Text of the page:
cellulose gum

  • Cellulose is a tough carbohydrate that comes from the cell wall of plants. Cellulose gum, which may also appear on the label as carboxymethylcellulose, is made by reacting the cellulose, which comes from wood pulp or cotton lint, with an acid.



Cellulose gum has a number of different uses and is found in a variety of different types of foods. It’s used to stabilize the foam in your mug of beer and helps prevent crystallization of sugar in icing. Cellulose gum also binds well with water and is used in low-calorie food products such as fat-free ice cream and low-fat cookies to add bulk and texture. The food additive also helps suspend fruit in products such as jelly and fruit pie fillings.


If you’re trying to reduce your fat intake or you’re on a low-fat diet, choosing foods made with an additive like cellulose gum can help to make you feel less deprived.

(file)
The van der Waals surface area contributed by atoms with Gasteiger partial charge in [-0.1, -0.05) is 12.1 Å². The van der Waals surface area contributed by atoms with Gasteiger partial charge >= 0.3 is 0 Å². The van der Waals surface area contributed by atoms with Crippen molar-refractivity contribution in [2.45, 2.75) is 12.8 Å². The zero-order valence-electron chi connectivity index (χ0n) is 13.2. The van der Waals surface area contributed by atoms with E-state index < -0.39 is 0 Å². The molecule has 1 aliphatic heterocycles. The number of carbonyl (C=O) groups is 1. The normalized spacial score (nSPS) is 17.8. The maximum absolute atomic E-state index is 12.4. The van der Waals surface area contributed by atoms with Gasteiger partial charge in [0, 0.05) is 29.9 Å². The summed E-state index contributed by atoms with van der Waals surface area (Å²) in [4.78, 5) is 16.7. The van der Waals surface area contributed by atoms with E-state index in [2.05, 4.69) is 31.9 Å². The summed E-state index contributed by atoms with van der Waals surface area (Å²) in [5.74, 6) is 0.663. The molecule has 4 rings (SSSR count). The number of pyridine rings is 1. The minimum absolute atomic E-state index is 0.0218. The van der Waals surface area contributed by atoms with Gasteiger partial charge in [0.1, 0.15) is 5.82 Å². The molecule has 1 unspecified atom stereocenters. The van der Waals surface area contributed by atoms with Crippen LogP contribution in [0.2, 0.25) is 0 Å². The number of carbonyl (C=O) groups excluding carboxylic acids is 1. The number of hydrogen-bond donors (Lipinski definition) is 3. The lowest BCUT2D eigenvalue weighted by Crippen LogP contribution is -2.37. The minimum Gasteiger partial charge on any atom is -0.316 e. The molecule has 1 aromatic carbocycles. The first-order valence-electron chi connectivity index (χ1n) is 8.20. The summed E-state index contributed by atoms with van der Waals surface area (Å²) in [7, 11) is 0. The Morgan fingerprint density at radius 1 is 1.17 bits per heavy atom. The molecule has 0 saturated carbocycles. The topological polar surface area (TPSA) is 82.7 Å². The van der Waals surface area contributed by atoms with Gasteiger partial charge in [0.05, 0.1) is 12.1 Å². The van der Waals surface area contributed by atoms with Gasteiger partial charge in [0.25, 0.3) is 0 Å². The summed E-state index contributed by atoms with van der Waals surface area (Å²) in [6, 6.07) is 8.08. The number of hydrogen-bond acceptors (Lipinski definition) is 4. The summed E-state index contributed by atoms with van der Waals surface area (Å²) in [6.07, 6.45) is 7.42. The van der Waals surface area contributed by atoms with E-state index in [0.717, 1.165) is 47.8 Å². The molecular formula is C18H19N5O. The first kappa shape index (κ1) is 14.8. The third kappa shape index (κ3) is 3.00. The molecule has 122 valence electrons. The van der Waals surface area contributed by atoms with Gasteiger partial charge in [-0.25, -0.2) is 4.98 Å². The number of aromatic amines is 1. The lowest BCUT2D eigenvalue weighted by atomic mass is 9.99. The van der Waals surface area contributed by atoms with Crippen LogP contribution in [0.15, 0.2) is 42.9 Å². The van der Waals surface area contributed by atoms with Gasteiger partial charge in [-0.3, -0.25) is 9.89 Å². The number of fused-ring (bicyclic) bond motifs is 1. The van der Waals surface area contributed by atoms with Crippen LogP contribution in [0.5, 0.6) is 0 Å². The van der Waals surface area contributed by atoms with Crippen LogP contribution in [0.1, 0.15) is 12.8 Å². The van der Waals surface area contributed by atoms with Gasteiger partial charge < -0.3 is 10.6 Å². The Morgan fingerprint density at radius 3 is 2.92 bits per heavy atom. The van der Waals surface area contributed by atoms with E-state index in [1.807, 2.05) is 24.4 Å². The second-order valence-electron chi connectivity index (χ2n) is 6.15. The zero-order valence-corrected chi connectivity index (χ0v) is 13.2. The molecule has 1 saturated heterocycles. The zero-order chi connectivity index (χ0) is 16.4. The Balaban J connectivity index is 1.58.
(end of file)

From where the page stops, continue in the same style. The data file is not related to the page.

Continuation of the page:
It may help to supress the appetite. Because it works as a filler in foods, it has the potential to keep you feeling full. This is another reason cellulose gum is often found in diet foods! But you may experience loose bowel movements if you eat too many foods high in cellulose gum. Some people even use it as a laxative for weight loss.

Cellulose gum is versatile. It’s not only in a variety of food products, but also in toothpaste, pharmaceuticals, and even household products. It’s a highly useful additive that acts as a stabilizing and thickening agent.



It is an additive, not a whole food ingredient. Although cellulose gum is generally deemed a safe and acceptable food additive, there’s still the potential that there are as yet unknown risks because it isn’t a traditional whole food.

Because cellulose gum (also known as carboxymethylcellulose, or CMC) is sometimes called a “dietary fiber” on the package of food products, you might think you’re getting more fiber in your diet than you really are. CSPI cautions that cellulose gum isn’t as healthy as the fiber you’ll find in natural foods. You should read nutrition labels and ingredient lists carefully.


No interactions are known.

Other names



Source: Healthline, http://www.healthline.com/health/food-nutrition/cellulose-gum#3

LiveStrong, http://www.livestrong.com/article/448293-is-cellulose-gum-harmful/

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